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Norton Museum of Art
Norton Museum of Art is located in Florida
Norton Museum of Art
Norton Museum of Art in West Palm Beach, Florida
LocationWest Palm Beach, Florida
Coordinates26°42′03″N 80°03′11″W / 26.700782°N 80.053000°W / 26.700782; -80.053000
TypeArt museum
DirectorGhislain d'Humières
ArchitectMarion Sims Wyeth and Lord Norman Foster

The Norton Museum of Art is an art museum in West Palm Beach, Florida. Its collection includes over 8,200 works, with a concentration in European, American, and Chinese art as well as in contemporary art and photography. In 2003, it overtook the John and Mable Ringling Museum of Art, in Sarasota, to become the largest museum in Florida.[1]


The Norton Museum of Art was founded in 1941 by Ralph Hubbard Norton (1875–1953) and his first wife, Elizabeth Calhoun Norton (1881–1947).

Norton, the former head of the Chicago-based Acme Steel Co., moved to West Palm Beach upon retirement and decided to share his sizable collection of paintings and sculptures. The late Art Deco/Neoclassical building designed by Marion Sims Wyeth opened its doors to the public on Feb. 8, 1941. Its mission statement is "to preserve for the future the beautiful things of the past."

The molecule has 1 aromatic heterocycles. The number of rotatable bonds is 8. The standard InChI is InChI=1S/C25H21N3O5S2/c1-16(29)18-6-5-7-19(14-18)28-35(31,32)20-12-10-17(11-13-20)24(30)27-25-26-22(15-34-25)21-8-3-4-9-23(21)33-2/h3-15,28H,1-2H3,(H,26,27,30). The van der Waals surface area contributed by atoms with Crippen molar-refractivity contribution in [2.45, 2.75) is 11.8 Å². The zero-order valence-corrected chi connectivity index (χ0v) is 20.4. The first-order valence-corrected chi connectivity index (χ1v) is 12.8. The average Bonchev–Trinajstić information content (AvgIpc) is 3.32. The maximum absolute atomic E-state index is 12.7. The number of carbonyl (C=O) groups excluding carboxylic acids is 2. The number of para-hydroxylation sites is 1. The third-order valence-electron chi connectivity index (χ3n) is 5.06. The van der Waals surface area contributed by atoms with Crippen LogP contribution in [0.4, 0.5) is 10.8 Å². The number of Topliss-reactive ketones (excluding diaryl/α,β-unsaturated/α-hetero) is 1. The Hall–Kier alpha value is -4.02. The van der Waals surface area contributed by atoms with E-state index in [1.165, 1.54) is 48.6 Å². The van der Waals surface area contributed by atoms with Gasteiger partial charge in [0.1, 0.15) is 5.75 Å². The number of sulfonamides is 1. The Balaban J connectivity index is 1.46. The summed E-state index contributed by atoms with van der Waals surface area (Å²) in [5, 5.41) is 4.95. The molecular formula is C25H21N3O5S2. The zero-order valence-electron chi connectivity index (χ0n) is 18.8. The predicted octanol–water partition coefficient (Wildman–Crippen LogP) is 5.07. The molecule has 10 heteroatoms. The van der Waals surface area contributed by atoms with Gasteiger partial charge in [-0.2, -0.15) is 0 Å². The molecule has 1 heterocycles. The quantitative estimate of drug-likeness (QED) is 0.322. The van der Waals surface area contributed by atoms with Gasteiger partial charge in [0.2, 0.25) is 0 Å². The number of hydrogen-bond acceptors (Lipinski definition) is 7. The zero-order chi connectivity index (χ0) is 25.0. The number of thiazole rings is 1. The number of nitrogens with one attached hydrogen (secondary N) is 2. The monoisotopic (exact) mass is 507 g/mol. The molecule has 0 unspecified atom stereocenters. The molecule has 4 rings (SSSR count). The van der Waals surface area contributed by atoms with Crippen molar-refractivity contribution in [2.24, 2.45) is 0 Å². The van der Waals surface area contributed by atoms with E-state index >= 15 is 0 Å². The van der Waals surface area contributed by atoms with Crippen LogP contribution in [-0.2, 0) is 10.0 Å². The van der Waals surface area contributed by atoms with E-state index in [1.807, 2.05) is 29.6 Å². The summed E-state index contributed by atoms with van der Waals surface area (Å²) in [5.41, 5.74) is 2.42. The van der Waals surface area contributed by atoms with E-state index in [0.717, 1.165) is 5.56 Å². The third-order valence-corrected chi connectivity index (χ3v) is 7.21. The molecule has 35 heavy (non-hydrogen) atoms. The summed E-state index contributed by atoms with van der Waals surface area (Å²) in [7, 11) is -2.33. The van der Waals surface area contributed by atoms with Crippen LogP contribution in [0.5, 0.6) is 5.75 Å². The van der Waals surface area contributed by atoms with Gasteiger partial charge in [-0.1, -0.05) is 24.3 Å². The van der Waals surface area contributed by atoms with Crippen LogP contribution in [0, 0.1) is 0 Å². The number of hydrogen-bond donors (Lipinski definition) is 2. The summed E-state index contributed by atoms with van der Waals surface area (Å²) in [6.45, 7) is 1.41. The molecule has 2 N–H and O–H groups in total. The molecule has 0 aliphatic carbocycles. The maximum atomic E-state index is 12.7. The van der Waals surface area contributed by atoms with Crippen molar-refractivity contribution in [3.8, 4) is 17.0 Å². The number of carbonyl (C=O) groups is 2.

In 2001, the Norton Museum of Art underwent a significant expansion when the 45,000-square-foot (4,200 m2) Gail and Melvin Nessel Wing was built and increased the size of the museum to 122,500 square feet (11,380 m2).

Ruth and Carl Shapiro Great Hall featuring Pae White's tapestry Eikón.
The Pamela and Robert B. Goergen Garden walkway

In 2013, the museum unveiled a $60 million[2] master plan designed by the British architect Norman Foster that would nearly double its gallery space and add an education center, auditorium and restaurant.[3] The new West Wing added a 43-foot-high Great Hall.[4] A parking lot next to the museum was converted into a 9,000-square-foot sculpture garden. A new entrance and forecourt along the main thoroughfare, South Dixie Highway, re-established the axial layout of Norton's original 1941 Art Deco building.[4] As planned,[2] the museum broke ground in 2016.[4]

Front angle view of redesigned Norton Museum of Art in February 2019, designed by Foster & Partners.
Front angle view of redesigned Norton Museum of Art in February 2019, designed by Foster & Partners.

The museum closed in July 2018 for renovations. On Feb. 9, 2019, it reopened, adding 12,000 square feet (1,100 m2) of gallery space, new classrooms, a restaurant, and a 210-seat auditorium, in addition to the sculpture garden.[5]

Norton Museum closed for eight months in 2020 because of the COVID-19 pandemic and reopened in November 2020 with new exhibits and safety precautions.[6]


The ground-level galleries showcase contemporary and 20th century American and European art, as well as a comprehensive collection of Chinese works. On the top floor of the Norton Art Museum, there are noteworthy paintings by late Medieval Italian painter Jacopo Da Firenze, Lucas Cranach the Elder, Joos Van Cleve and Studio, Marcantonio Franceshini, Nicolas Largilliere, Peter Paul Rubens, Anton Van Dyck, David Teniers and Studio, Jan Thomas Yperen, Joshua Reynolds, Thomas Gainsborough, and Giovanni Panini.[1] There also are examples of Chinese Export porcelain.